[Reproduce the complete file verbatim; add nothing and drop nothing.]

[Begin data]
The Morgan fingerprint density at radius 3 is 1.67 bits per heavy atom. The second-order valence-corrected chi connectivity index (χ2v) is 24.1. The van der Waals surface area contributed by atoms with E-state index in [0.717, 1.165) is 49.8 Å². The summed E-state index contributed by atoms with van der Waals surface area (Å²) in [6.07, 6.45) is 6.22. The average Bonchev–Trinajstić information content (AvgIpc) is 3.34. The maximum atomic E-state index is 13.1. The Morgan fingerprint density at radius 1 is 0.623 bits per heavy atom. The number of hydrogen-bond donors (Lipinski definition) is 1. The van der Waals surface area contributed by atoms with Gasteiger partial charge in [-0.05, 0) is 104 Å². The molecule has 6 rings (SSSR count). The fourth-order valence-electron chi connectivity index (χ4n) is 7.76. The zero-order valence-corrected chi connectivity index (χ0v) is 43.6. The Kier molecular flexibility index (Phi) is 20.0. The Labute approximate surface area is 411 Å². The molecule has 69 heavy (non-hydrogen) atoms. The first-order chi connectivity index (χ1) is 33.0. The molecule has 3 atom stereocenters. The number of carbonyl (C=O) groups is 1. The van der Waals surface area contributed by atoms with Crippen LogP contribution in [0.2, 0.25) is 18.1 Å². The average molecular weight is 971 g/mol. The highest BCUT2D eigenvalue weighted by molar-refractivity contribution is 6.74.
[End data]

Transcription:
The Morgan fingerprint density at radius 3 is 1.67 bits per heavy atom. The second-order valence-corrected chi connectivity index (χ2v) is 24.1. The van der Waals surface area contributed by atoms with E-state index in [0.717, 1.165) is 49.8 Å². The summed E-state index contributed by atoms with van der Waals surface area (Å²) in [6.07, 6.45) is 6.22. The average Bonchev–Trinajstić information content (AvgIpc) is 3.34. The maximum atomic E-state index is 13.1. The Morgan fingerprint density at radius 1 is 0.623 bits per heavy atom. The number of hydrogen-bond donors (Lipinski definition) is 1. The van der Waals surface area contributed by atoms with Gasteiger partial charge in [-0.05, 0) is 104 Å². The molecule has 6 rings (SSSR count). The fourth-order valence-electron chi connectivity index (χ4n) is 7.76. The zero-order valence-corrected chi connectivity index (χ0v) is 43.6. The Kier molecular flexibility index (Phi) is 20.0. The Labute approximate surface area is 411 Å². The molecule has 69 heavy (non-hydrogen) atoms. The first-order chi connectivity index (χ1) is 33.0. The molecule has 3 atom stereocenters. The number of carbonyl (C=O) groups is 1. The van der Waals surface area contributed by atoms with Crippen LogP contribution in [0.2, 0.25) is 18.1 Å². The average molecular weight is 971 g/mol. The highest BCUT2D eigenvalue weighted by molar-refractivity contribution is 6.74.